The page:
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British microlighting was in turmoil over the new regulations. Increasingly, the CAA was seen as all powerful and difficult to fight. Licensing was seen as having a negative effect on the sport. Few students were beginning training, and the sale of new machines was almost non-existent.

In the January edition of Flight Line, Peter Lovegrove wrote at length about his views on the situation. He was concerned that there seemed to be an increasing emphasis on performance and power. He felt that design developments were pushing up the weight of the craft, leading to a need for bigger engines. Peter called for a return to what he felt microlights were originally about: light, but adequately strong; slow, but pleasant to fly; inexpensive, but robust enough to survive considerable use; controllable, yet able to forgive incompetent or foolish pilots; structurally sound, yet able to be repaired quickly and cheaply; crashable, yet almost incapable of killing the pilot.

With reference to the regulatory framework, Peter wrote that 'we have no right to be surprised at the total intervention of the CAA.. we jolly well asked for it and, by heck, we are going to get it.' This article, of course, generated much correspondence over following issues of the magazine, both for and against the so called 'macro-lights',

Long-distance flights were making news in 1983. Len Gabriels wrote of his entry in the London - Paris race. This event included his second cross-Channel attempt. He and Gerry Breen were the only microlight pilots to have crossed the Channel twice by this time.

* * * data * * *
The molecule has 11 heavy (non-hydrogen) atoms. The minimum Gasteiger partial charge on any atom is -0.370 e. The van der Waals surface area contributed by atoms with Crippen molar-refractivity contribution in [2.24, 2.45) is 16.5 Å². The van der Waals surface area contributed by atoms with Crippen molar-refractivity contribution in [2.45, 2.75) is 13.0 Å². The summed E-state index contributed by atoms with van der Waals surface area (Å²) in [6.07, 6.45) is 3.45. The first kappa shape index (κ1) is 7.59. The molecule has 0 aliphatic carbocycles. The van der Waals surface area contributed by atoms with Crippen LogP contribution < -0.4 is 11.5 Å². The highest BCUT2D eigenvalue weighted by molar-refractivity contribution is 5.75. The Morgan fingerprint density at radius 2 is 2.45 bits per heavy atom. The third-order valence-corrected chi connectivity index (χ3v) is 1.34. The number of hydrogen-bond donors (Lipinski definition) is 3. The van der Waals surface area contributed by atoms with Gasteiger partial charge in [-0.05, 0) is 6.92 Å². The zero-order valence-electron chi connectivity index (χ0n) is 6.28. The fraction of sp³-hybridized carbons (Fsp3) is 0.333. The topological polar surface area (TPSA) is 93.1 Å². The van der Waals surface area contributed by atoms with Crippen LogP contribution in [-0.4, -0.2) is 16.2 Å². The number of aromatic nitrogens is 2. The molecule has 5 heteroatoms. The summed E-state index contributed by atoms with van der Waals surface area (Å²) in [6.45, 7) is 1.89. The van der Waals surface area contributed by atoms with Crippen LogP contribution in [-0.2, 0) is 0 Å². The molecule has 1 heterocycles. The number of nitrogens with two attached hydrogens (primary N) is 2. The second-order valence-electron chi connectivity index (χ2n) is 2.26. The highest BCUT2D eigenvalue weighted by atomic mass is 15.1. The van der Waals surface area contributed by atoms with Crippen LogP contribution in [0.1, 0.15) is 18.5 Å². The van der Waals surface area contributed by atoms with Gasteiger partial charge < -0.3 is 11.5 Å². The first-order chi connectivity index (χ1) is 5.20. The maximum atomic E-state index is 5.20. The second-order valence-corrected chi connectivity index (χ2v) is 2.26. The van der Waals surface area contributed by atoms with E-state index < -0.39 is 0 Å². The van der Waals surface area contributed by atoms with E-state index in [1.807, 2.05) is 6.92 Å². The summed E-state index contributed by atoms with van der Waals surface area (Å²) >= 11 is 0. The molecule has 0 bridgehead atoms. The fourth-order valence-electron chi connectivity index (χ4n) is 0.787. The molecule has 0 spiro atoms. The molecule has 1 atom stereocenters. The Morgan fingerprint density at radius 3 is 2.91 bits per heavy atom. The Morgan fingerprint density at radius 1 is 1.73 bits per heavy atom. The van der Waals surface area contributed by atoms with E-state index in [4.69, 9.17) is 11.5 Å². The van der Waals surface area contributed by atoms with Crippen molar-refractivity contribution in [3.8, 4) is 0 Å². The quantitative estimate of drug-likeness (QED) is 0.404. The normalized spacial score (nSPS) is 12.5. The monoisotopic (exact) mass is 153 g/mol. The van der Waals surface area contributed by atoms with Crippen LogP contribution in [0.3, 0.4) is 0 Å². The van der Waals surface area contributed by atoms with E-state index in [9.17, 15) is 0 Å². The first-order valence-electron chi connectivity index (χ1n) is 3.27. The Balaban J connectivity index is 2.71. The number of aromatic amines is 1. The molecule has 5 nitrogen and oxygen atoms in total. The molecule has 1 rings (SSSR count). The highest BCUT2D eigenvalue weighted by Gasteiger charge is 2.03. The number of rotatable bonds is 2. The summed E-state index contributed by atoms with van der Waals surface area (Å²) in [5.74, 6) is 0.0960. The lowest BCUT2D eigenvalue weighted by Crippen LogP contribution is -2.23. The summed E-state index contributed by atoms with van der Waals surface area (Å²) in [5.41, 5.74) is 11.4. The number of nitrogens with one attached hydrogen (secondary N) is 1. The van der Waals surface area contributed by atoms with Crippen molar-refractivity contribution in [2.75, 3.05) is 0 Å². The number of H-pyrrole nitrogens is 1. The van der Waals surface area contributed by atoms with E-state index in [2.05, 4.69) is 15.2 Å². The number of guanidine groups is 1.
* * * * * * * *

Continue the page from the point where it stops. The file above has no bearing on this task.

In March, the CAA Code of Airworthiness was published: Section S of the British Civil Airworthiness Requirements (BCAR). The BMAA set about devising a system for inspections and testing, putting in place the now familiar Permit to Fly procedures.

A British microlight pilot, Bob Calvert, broke his own altitude record for solo microlights on 19th February when he reached 19 000 ft (5 800 m). He also established a first attempt at a two-seater altitude record, reaching 12,800 ft (3 900 m).

New machines continued to make news. The Hornet Invader made the front cover of Flight Line. This machine was designed to afford some protection for the pilot from the elements.

PHOTO 1: The Hornet Invader 440/Dual Striker. A side-by-side two-seat single-engined flexwing aircraft with weight shift control.

Another newcomer this year was the Tiger Cub. Reviewed in Flight Line as a 'rugged and appealing little machine' this was one of the stars of the Popham show. The first standard production machine was flown in July 1983.

PHOTO 2: The Micro Biplane Aviation Tiger Cub. A single-seat, single-engine biplane with conventional 3-axis control.

Rotax was another now familiar name which made its first appearance in 1983. Prior to then a wide range of power units had been used across the industry. Rotax first introduced a range of three engines, one of which was used to replace the Cuyuna on the latest version of the popular Quicksilver from Eipper.

The Spectrum fixed-wing microlight was to become a popular trainer a few years down the line. It was in 1983 that John Hollings and Mike Campbell-Jones launched the company with the same name that was to develop it.

While 1983 was a poor year for the industry in the UK, at last the Spanish were to be able to begin to enjoy microlights as the national ban on them was lifted.

Steve Hunt, who we have already seen as a key player in the early days of microlights, developing his Pathfinder craft, died as a result of an accident during the French Grand Prix. Steve had also been heavily involved with the BMAA in its early days, taking on the role of Chairman. At the time of the accident, he was Chair of the Technical Committee. 

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